I made the short drive to the park, found a place to park and went to check things out. This was a very informal race: no registration, no fee, no awards, and aid station only at end of each 6.55 mile loop. With all of the snow we had I wasn't sure about running the race at all. The only reason I was really there was to use it as a training run for the 50k trail run (The Hat Run) I had next month. Due to weather I hadn't been getting many miles in and this was good way to push myself into a long run.
There was a bit of a wait for start time and then for everyone to get organized. A few minutes after 10am, our official start time, we were set and the National Anthem was sung and race instructions given. Lots of warnings of ice and hard packed snow in them and cautions especially when passing. Then we were off!
Within 50 yards I, along with many others, found myself trapped by a couple groups of some of the rudest and most inconsiderate women I've encountered during a race. I understand running with your friends, it makes the miles go by easier, but when you have a narrow path with deep and dangerous to run on snow and ice to each side and insist on running on 3 a breast so you can talk you are being inconsiderate. And to do it at the start of a race with several hundred runners trapped behind you goes beyond breaking race etiquette. They made no effort to move over as runner after runner slipped and scampered off path around them. They just kept chatting oblivious to the rest of us who were taking up space in THEIR world.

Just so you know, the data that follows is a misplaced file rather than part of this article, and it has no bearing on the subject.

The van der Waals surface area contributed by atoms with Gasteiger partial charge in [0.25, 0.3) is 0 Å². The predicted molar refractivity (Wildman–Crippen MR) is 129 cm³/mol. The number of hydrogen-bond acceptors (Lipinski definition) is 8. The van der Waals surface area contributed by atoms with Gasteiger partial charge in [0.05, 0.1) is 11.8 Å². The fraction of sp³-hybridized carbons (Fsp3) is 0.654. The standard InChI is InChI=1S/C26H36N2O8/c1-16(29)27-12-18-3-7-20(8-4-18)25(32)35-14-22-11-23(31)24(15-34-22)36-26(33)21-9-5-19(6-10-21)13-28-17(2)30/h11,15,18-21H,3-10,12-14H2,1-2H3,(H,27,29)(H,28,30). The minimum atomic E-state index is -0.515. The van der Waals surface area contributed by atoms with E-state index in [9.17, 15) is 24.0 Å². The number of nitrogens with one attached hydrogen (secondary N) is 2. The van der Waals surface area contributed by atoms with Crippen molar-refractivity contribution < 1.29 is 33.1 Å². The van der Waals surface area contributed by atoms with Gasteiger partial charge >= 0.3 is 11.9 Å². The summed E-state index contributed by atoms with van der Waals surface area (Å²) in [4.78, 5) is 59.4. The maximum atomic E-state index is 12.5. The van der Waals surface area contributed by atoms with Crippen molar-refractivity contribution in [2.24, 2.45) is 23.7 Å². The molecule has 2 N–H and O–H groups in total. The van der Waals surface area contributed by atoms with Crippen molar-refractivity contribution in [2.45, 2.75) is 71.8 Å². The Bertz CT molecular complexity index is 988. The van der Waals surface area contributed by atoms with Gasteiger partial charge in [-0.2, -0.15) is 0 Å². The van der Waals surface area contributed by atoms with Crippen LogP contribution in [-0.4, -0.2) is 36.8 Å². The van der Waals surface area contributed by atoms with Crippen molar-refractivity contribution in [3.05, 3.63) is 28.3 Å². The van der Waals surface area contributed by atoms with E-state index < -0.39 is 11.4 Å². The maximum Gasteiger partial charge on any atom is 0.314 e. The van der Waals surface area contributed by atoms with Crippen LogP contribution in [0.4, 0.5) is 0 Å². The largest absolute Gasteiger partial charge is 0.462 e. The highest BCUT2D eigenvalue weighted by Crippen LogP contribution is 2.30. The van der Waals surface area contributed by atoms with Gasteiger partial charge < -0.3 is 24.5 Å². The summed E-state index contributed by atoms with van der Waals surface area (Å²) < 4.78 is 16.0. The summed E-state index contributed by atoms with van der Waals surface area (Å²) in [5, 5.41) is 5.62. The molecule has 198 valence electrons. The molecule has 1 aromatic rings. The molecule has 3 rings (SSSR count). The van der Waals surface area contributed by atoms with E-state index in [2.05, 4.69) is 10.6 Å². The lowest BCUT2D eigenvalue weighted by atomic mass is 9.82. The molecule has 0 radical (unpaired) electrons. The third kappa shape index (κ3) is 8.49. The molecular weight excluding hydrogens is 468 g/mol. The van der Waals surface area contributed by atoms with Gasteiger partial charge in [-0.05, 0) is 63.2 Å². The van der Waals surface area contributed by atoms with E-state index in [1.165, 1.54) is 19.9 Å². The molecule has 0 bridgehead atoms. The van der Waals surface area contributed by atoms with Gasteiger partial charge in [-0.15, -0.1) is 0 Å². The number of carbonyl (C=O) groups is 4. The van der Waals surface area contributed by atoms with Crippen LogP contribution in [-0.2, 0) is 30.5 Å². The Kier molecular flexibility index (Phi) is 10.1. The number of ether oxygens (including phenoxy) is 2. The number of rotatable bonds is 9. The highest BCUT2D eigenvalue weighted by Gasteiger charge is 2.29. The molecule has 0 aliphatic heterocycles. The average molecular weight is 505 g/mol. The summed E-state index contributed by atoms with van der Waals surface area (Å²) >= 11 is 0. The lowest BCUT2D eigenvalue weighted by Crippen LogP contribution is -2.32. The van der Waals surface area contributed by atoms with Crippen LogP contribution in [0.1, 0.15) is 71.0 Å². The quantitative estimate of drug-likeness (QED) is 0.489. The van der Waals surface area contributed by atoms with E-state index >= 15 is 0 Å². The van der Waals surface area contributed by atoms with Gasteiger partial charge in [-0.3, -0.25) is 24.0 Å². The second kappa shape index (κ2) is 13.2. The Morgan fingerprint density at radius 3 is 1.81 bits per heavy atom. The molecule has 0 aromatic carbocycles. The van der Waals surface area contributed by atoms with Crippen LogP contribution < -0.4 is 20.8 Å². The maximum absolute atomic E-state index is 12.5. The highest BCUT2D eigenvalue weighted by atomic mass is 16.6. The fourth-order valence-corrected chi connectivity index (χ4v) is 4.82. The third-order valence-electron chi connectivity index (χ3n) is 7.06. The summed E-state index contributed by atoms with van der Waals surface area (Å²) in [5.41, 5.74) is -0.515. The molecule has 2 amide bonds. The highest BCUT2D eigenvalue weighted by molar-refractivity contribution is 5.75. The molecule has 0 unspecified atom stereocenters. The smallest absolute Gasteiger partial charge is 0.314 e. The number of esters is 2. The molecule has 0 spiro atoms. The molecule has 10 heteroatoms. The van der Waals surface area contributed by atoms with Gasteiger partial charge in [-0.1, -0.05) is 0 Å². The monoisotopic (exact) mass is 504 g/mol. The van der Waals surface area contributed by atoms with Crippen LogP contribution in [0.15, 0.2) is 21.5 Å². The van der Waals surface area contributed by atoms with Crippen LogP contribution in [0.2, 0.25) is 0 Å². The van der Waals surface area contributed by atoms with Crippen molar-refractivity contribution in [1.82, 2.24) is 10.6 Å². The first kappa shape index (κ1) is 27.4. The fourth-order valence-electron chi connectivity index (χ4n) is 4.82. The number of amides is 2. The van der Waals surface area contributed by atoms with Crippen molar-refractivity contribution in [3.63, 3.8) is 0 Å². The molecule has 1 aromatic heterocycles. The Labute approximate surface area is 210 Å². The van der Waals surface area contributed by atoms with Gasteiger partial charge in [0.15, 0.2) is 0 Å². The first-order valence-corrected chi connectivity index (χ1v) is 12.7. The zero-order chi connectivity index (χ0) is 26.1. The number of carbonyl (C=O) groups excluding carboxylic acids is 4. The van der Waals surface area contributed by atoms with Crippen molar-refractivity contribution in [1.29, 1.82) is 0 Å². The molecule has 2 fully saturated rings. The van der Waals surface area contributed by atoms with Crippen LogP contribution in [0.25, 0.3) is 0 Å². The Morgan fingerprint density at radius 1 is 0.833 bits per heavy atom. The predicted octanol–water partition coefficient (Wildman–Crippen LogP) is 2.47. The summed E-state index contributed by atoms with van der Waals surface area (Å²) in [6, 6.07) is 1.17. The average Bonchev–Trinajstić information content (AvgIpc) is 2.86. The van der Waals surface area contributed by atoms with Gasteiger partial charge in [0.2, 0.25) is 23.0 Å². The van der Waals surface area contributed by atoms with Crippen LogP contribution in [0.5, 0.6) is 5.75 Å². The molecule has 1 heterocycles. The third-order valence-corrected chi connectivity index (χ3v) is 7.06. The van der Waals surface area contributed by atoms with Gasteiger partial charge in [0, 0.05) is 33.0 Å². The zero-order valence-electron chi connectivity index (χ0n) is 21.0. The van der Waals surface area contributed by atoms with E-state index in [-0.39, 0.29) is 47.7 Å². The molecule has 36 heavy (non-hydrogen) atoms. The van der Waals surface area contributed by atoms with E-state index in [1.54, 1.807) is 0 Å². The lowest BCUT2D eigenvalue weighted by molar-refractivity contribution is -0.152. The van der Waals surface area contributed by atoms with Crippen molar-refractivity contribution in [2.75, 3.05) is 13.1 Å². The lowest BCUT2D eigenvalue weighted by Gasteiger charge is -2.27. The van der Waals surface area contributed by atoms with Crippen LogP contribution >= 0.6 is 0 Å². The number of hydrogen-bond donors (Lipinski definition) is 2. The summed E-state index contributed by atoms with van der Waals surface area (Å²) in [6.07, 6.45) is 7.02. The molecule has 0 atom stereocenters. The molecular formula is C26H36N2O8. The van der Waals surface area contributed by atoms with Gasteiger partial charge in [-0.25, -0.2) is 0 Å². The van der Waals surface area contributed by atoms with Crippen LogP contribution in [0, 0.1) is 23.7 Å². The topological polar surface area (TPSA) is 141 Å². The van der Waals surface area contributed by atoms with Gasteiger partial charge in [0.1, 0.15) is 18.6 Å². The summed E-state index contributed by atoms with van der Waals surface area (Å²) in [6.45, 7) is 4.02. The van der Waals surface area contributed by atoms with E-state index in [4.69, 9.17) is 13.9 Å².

It took me almost a 1/2 mile to work my way around them and I was off. The opening 2 miles were as icy as promised. I was very glad of the extra traction my Treks provided me. As long as I kept my strides relatively short and took it easy around corners it wasn't too bad. There was one steep hill, to get up the side of an overpass, that proved too treacherous to run, but rest was doable.
The first 2 miles went by relatively quickly. There was some slipping, but damage done by it was minimal. But I was looking forward to the hard packed snow with good footing that we were promised for the remainder of the 6.55 mile loop. Once there though, I was less than thrilled.
The rest of the first loop consisted of some nice scenery and occasionally passing or being passed by other runners. A few comments during the brief meetings to distract from how the body was feeling helped pass the time. Footing remained horrible and feet continued to slide all directions twisting them up as well as my ankles and knees. Everything below the waist was a bit upset with me as I hit the end of the lap.
The aid station at the start/finish area was self serve, so I grabbed a bottle of water to refill my bottle that I was carrying in my waist pack. I quickly filled up and took off again for the start of lap 2. The temperature had warmed slightly since the first lap, which wasn't surprising since it took me around 1:06 to complete it. But, the footing hadn't improved much.
The third loop was pretty uneventful. I saw very few runners, hit the gong without hurting myself and slipped around considerably less. I ran a slightly slower lap than the second, but didn't feel much worse. Unfortunately the final 200 yards was now a big puddle and my feet were thoroughly soaked and muddy by the time I reached the aid station.
I finished strong, but still had my slowest lap of the day. My unofficial and official (timing was all on our honor, we recorded our own finish times) was 4:43:24. I felt like crap, my feet, ankles, knees, and all leg muscles were killing me. My right shoulder was throbbing, I was dehydrated and blood sugar shot. But, I was in and alive and met my goals. I got in a training run that would help me be ready for my 50k. My feet, though sore, showed they could go the distance in vibrams, no way the 50k course could be harder on them. I made it through almost 5 hours of running with zero calories or electrolytes, doing 31.2 miles with them would seem easy.